Top: A collage showing investigations published by The DayLight in 2022. The DayLight/Gabriel Dixon
MONROVIA – This year has been very eventful for The DayLight. We produced some very revealing investigations, particularly in the forestry sector. They include violations of all sorts: conflict of interest, illegal logging and wildlife poaching.
Our stories led to at least one official inquest and two court cases. They put the forestry industry under the spotlight for accountability and transparency, apparently led to administrative actions within the Forestry Development Authority (FDA), and uncovered certain illegal logging activities commonly called “Kpokolo.” We even lifted the lid on abandoned logs across the country.
As the year draws to an end, we take a look at our best stories:
In this April piece, Gabriel M. Dixon exposes how President George Weah’s much-loved Invincible Park, built at the foot of the James Spriggs Payne Airfield, breaches international aviation standards. Citing the rules and regulations of the International Civil Aviation Authority (ICAO), the article showed the facility is a beautiful nuisance. Draped in the exposure of Weah’s inconsistent comments in the buildup to the park’s dedication, the story features a history of accidents at the airport and its 6,000-foot runway’s relevance to Liberia’s troubled political history.
It is our most-read story with more than 4,555 readers as of writing time.
Editor-at-large Emmanuel Sherman and Managing Editor James Harding Giahyue started the year on a very high note, investigating a bundle of violations by Akewa Group of Companies.
The January investigation exposes very serious offenses committed by the company as well as the failure of the FDA to enforce forestry laws and regulations. They include lying under oath, forging another company’s tax clearance, prolonging indebtedness to communities and illegal issuance of contracts meant solely for Liberian companies.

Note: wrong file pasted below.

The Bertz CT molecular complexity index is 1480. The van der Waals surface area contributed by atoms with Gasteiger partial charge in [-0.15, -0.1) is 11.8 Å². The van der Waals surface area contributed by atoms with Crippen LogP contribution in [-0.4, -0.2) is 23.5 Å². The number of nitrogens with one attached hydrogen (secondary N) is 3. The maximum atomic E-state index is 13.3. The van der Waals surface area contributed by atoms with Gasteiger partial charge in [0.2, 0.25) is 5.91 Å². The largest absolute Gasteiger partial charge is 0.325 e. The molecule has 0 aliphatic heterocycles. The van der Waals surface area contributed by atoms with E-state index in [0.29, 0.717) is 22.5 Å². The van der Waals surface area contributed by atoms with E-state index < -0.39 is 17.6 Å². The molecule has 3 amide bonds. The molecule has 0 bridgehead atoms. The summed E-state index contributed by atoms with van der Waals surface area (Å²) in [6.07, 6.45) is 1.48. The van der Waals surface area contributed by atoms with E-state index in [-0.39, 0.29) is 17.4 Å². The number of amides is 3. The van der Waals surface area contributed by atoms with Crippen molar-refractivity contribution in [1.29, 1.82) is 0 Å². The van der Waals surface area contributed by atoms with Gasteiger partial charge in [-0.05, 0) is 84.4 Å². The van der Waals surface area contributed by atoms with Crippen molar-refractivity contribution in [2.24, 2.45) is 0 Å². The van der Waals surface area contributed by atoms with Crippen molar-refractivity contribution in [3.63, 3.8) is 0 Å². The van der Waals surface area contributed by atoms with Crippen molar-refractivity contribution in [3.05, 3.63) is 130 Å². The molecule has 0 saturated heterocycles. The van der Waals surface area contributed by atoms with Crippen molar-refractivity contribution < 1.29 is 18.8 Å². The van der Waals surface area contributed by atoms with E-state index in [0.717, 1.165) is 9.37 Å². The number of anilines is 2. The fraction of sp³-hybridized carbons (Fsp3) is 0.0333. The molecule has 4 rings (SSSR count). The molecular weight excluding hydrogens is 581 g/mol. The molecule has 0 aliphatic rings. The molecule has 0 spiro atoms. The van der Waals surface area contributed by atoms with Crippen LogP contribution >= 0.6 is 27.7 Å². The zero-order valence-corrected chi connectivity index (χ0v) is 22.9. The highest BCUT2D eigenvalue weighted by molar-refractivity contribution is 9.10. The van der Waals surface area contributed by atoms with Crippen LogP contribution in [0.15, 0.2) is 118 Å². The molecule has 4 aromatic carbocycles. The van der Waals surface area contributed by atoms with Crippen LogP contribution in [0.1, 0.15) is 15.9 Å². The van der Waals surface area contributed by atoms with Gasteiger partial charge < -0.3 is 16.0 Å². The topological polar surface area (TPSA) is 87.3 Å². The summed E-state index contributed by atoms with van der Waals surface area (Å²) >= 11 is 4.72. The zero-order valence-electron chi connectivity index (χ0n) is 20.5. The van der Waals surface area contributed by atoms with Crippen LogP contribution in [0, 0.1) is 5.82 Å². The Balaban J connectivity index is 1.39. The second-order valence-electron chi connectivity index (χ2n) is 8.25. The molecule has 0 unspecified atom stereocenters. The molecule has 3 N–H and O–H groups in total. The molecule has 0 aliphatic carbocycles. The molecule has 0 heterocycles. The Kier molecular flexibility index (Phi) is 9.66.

Editor-at-large Emmanuel Sherman tells a tale of Masayaha’s illegal logging activities. The Lebanese-owned company harvested an unspecified number of logs outside its contract area in Compound Number One, Grand Bassa County. Evidence Sherman gathered—interviews, pictures and official reports—shows Masayaha felled trees in several communities far away from the Worr Community Forest it is, in practice, entitled to.
Sherman and our Director/Managing Editor James Harding Giahyue would expose the company’s other wrongdoings, including an illegal transfer of its logging rights from Magna, a Liberian-owned firm, its indebtedness to communities and abandonment of nearly 600 logs.
James Harding Giahyue tells us how a collaboration among villagers, local authorities, civil society, the private sector and an international nongovernmental organization is putting Foya on the cusp of victory against deforestation.
Trees have been replanted on riverbeds and where there was savannah, with crops thriving. A large group of farmers is returning to swamplands and producing rice threefold. All of this is happening with locals having formalized ownership of their land.
Foya may have surrendered its breadbasket profile to the marauding savannah grass fueled by climate change but it is getting it back.
In a four-year investigation covering nine counties, The DayLight sheds light on a network that traffics pangolin scales out of Liberia. It names and shames major actors of the illicit trade and exposes the organization of the cabal as well as its trafficking routes.
The unlawful operation in Grand Bassa County of Binta Bility, a businesswoman, was exposed in this September investigation. The article showed that Bility produced block wood, which has come to be known in the industry as “Kpokolo.”
Having initially denied she ran the kpokolo operation in Compound Number One and somersaulted to confirm she was the one, Bility has vowed to cease her illicit activities. But the law requires she is punished.